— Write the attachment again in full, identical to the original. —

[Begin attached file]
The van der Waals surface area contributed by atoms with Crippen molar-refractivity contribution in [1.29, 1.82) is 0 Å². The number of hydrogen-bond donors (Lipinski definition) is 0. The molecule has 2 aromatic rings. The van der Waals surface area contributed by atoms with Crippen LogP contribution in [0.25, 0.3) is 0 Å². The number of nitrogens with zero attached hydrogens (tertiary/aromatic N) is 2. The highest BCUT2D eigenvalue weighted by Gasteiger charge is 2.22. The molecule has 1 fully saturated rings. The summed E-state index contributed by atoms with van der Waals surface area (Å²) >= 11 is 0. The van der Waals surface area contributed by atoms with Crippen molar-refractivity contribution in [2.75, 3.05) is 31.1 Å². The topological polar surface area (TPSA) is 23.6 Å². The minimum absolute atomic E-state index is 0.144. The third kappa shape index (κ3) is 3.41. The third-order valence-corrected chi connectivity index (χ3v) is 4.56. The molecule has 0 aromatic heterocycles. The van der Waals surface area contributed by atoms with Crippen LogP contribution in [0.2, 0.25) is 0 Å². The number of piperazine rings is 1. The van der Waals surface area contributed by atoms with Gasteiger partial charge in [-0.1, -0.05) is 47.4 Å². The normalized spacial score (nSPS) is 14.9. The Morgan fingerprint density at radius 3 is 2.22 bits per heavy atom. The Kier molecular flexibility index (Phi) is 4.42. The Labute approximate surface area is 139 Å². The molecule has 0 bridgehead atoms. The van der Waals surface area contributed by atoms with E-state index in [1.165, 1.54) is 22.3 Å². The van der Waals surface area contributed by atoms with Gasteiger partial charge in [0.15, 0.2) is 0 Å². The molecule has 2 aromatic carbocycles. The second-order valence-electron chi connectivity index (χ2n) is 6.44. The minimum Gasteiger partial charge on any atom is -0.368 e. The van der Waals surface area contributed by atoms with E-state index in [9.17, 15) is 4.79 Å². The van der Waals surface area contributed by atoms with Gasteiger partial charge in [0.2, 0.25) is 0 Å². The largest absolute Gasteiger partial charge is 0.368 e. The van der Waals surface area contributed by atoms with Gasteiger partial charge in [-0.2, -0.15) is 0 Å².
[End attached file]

The van der Waals surface area contributed by atoms with Crippen molar-refractivity contribution in [1.29, 1.82) is 0 Å². The number of hydrogen-bond donors (Lipinski definition) is 0. The molecule has 2 aromatic rings. The van der Waals surface area contributed by atoms with Crippen LogP contribution in [0.25, 0.3) is 0 Å². The number of nitrogens with zero attached hydrogens (tertiary/aromatic N) is 2. The highest BCUT2D eigenvalue weighted by Gasteiger charge is 2.22. The molecule has 1 fully saturated rings. The summed E-state index contributed by atoms with van der Waals surface area (Å²) >= 11 is 0. The van der Waals surface area contributed by atoms with Crippen molar-refractivity contribution in [2.75, 3.05) is 31.1 Å². The topological polar surface area (TPSA) is 23.6 Å². The minimum absolute atomic E-state index is 0.144. The third kappa shape index (κ3) is 3.41. The third-order valence-corrected chi connectivity index (χ3v) is 4.56. The molecule has 0 aromatic heterocycles. The van der Waals surface area contributed by atoms with Crippen LogP contribution in [0.2, 0.25) is 0 Å². The number of piperazine rings is 1. The van der Waals surface area contributed by atoms with Gasteiger partial charge in [-0.1, -0.05) is 47.4 Å². The normalized spacial score (nSPS) is 14.9. The Morgan fingerprint density at radius 3 is 2.22 bits per heavy atom. The Kier molecular flexibility index (Phi) is 4.42. The Labute approximate surface area is 139 Å². The molecule has 0 bridgehead atoms. The van der Waals surface area contributed by atoms with E-state index in [1.165, 1.54) is 22.3 Å². The van der Waals surface area contributed by atoms with Gasteiger partial charge in [0.15, 0.2) is 0 Å². The molecule has 2 aromatic carbocycles. The second-order valence-electron chi connectivity index (χ2n) is 6.44. The minimum Gasteiger partial charge on any atom is -0.368 e. The van der Waals surface area contributed by atoms with E-state index in [9.17, 15) is 4.79 Å². The van der Waals surface area contributed by atoms with Gasteiger partial charge in [0.2, 0.25) is 0 Å². The largest absolute Gasteiger partial charge is 0.368 e. The van der Waals surface area contributed by atoms with Gasteiger partial charge in [-0.2, -0.15) is 0 Å².